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And Jacques behind the counter, glaring at you like you'd just spread some vile rumors about him and/or his wife. (Which you did. But it was an accident, and anyways he did kind of deserve it.) "Out!" he barks, and gestures roughly outside. "Out! Out!"

"Hi Jacques," you sign, in a very moderate and reasonable fashion. "I need a drink."

"Get out!" he says, in a very (you think) non-moderate and non-reasonable fashion. Everybody is looking at you.

"Can we talk about this outside?" you continue, in an admirable show of patience. "It's very important. Do you still have the umbrellas?"

Jacques doesn't say anything.

«I think you broke something.»

After a long, long silence (you feel the heat of nine pairs of eyes on your neck), Jacques slams his towel onto the bar and stomps out to meet you. He looks you up and down with far less sympathy than you consider required.

"Your daddy better have gotten eaten by a shark," he snarls. "And he better have been loaded. You are paying all your tab."

(You briefly consider the amount of chit you carry on your person, which is zero, and tally that amount up with the amount of chit you own in general, which is also currently zero. You are flat broke.)

>[1] Don't be unreasonable, man. You don't even need the drink. You'll just take an umbrella and go.
>[2] Come on, Jacques, we're buddies. Buddies-buddies. Buddies-buddies-buddies. He makes a killing, anyways, what's one more drink?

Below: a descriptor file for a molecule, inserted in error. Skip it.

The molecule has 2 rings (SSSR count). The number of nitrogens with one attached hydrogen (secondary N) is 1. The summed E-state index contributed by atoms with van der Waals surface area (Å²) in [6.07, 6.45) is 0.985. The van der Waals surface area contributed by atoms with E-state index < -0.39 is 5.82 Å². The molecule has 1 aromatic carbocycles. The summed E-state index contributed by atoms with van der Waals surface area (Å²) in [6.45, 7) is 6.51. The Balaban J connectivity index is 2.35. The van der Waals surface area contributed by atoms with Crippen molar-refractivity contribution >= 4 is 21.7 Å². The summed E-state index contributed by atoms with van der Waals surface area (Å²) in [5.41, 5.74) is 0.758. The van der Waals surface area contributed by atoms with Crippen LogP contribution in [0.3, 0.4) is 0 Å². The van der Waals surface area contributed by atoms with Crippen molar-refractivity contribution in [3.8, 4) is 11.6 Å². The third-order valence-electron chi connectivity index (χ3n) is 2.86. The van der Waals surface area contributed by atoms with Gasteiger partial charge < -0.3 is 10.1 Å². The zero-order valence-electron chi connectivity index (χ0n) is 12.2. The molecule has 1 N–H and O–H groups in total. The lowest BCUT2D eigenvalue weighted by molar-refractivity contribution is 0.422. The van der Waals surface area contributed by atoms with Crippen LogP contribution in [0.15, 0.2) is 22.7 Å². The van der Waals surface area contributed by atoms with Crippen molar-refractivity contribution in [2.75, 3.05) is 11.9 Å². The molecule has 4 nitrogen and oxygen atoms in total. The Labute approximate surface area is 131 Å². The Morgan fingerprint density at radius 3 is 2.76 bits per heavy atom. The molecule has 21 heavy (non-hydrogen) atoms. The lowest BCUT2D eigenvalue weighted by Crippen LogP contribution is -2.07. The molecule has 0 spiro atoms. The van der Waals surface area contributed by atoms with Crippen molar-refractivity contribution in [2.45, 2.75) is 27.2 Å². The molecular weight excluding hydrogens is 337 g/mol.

>[3] Look at your jaw! (There's probably something, there, right?) Can't he see you've been through a lot? You're desperate! You're raving!
>[4] You will trade him some dirty gossip (not about himself) in return for one (one!) drink. Well, a pink drink. With an umbrella. How about that for a deal?
>[5] Write-in.
4 is probably a bad idea, he doesn't need to be reminded of the vile gossip we spread.

Do we have any income stream? Any way to make money?
>[1] Don't be unreasonable, man. You don't even need the drink. You'll just take an umbrella and go.
Give us
pink umbrellas
or give us

But really, maybe we could double back and get Madrigal's cache from the camp? Shouldn't be hard to find, with the morale boost from those umbrellas. Assuming we aren't going to be able to pay off that tab anytime soon.
> [4] You will trade him some dirty gossip (not about himself) in return for one (one!) drink. Well, a pink drink. With an umbrella. How about that for a deal?
Just call me mister bad decisions.

We almost died
You've never had a steady income stream in your life-- you consider jobs for "other people".
Up until now, you've subsisted off of savings you brought with you, as well as very occasional sales of figurines (though the cost of time and supplies generally outweighs the going price).

You've actually been broke for a while-- it just hasn't been relevant. Monty doesn't charge anything for a tent, and strictly you don't need to eat, so chit is just for """unnecessary""" things like modeling clay or cocktail umbrellas.